Study after study has shown that an engaged workforce is considered desirable in any organization and leads to greater productivity and profitability.
Engaged employees are those valued people who invest themselves in their work and are committed to performing at a superior level.
In short, employee engagement can yield numerous benefits for individuals and organizations. There seems to be no downside.
However, Thomas Britt, an industrial-organizational psychology professor at Clemson University, cautions there are some limits to employee engagement that managers should consider.
Engaged workers are highly attuned to aspects of their work environment that will either facilitate or thwart their job performance, said Britt. If they are not getting the resources they feel they need to perform at their best, their engagement may be diminished.
Barriers to engaged workers’ peak performance may include lack of budget and equipment support, access to important information, work overload, unclear objectives and goals, and assigning employees’ tasks that don’t fit their training.
“We found that employees were more engaged when their leaders provided clear guidelines for job performance, which gave the employees a greater feeling of clarity and control over what they were supposed to do,” Britt said.
“The benefits of employee engagement can be squandered if leaders do not position employees in roles that match their skills and provide the workplace supports they need to carry out their responsibilities,” he said.
These are critical times for managers, said Britt, citing the economy and organizations’ efforts to trim costs. Managers need to balance the high sense of urgency their bosses put on them to do more with less and at the same time motivate and keep their employees engaged in their work and in the organization.
This becomes more important when workforces are reduced and employees are asked to increase their work output, especially work that reaches beyond the scope of their jobs and their capabilities.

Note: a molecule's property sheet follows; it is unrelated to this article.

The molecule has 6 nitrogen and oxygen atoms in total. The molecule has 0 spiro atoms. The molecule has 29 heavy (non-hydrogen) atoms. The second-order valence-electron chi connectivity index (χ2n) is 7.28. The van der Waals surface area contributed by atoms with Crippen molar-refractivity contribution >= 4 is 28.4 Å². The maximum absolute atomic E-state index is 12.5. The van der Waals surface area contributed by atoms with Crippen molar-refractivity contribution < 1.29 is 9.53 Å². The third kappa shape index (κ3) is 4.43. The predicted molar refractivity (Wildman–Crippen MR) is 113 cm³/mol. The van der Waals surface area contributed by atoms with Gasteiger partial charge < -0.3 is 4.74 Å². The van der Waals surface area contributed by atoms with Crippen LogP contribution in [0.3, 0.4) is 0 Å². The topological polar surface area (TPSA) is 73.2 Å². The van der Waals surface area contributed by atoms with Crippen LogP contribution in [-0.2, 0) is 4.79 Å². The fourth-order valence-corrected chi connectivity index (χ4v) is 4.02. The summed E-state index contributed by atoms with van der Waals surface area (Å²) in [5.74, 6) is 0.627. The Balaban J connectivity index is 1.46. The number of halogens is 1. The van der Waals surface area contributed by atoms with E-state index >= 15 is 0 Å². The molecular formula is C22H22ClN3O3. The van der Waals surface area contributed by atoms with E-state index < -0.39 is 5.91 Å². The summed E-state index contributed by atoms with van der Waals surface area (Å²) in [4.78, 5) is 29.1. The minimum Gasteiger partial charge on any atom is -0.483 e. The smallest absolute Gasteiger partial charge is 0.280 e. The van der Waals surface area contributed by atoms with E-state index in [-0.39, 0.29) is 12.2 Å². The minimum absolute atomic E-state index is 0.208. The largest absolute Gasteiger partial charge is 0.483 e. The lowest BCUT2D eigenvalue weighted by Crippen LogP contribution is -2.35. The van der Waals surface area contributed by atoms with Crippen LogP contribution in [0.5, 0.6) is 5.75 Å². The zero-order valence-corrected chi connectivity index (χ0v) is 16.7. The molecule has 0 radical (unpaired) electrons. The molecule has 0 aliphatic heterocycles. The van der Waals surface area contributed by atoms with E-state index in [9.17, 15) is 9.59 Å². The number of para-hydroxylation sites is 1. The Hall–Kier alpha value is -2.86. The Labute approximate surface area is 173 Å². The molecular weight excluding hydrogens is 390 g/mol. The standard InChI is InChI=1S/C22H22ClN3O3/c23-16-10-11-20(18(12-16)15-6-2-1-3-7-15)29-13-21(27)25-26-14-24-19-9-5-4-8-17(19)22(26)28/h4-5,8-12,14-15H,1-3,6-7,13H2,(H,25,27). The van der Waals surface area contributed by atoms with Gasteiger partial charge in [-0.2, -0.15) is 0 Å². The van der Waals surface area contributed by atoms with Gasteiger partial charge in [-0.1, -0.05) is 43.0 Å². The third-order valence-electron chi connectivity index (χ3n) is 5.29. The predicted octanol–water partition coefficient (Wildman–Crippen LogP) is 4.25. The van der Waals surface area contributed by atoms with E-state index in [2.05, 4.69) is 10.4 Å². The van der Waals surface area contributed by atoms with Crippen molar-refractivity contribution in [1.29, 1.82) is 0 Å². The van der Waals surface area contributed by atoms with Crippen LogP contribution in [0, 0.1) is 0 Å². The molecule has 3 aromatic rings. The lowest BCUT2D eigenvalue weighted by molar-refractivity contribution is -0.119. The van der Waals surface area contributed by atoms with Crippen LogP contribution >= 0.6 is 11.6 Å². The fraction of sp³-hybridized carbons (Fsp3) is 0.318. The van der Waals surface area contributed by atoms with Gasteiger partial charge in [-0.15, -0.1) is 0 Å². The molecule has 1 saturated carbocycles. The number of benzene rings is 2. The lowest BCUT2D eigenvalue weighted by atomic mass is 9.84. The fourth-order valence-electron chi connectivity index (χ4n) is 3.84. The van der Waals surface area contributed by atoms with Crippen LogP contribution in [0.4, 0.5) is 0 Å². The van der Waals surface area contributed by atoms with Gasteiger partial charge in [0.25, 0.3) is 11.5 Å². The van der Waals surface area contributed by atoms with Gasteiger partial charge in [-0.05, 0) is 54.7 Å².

Britt’s research shows engaged employees are likely to become frustrated and dissatisfied and may blame their supervisors if they do not have the systems and support necessary to be effective. Given the higher proactivity and energy levels of engaged employees, this frustration could lead to turnover as they begin to look for more supportive work environments. “The ones who stay behind may well be the ones who just don’t care,” said Britt.
It would seem, though, that with job security at a low level, workers should just be happy to have a job despite the challenges in getting their jobs done effectively, said Britt. However, that doesn’t seem ring true.
Of course, when the economy is experiencing a general downturn, it may be unlikely that engaged employees low in organizational commitment can find another position. But, if they do have the opportunity to change jobs, Britt says, they will.
Thus managers who fail to position employees to be effective in their roles and provide organizational support may lose their most talented and energetic people.
Another limit to engaged employees is work overload, which can lead to lower levels of morale and job satisfaction. In other words, says Britt, the workers who care most about their work feel they are not performing to their full capability because they have so much to do that they cannot do anything well.
One obvious consequence of this, said Britt, is burnout. Highly motivated employees are willing to go beyond the call of duty to help the organization, but when temporary overload continues and they repeatedly fail to meet their own high expectations, their motivation becomes directed at locating other job possibilities, leaving the organization at risk of losing key talent.
Britt draws a sharp distinction between employee engagement and organizational commitment. “They are not necessarily the same,” Britt said. Engaged workers are more likely to place importance on being able to perform well because their performance matters to them ahead of corporate loyalty, he added.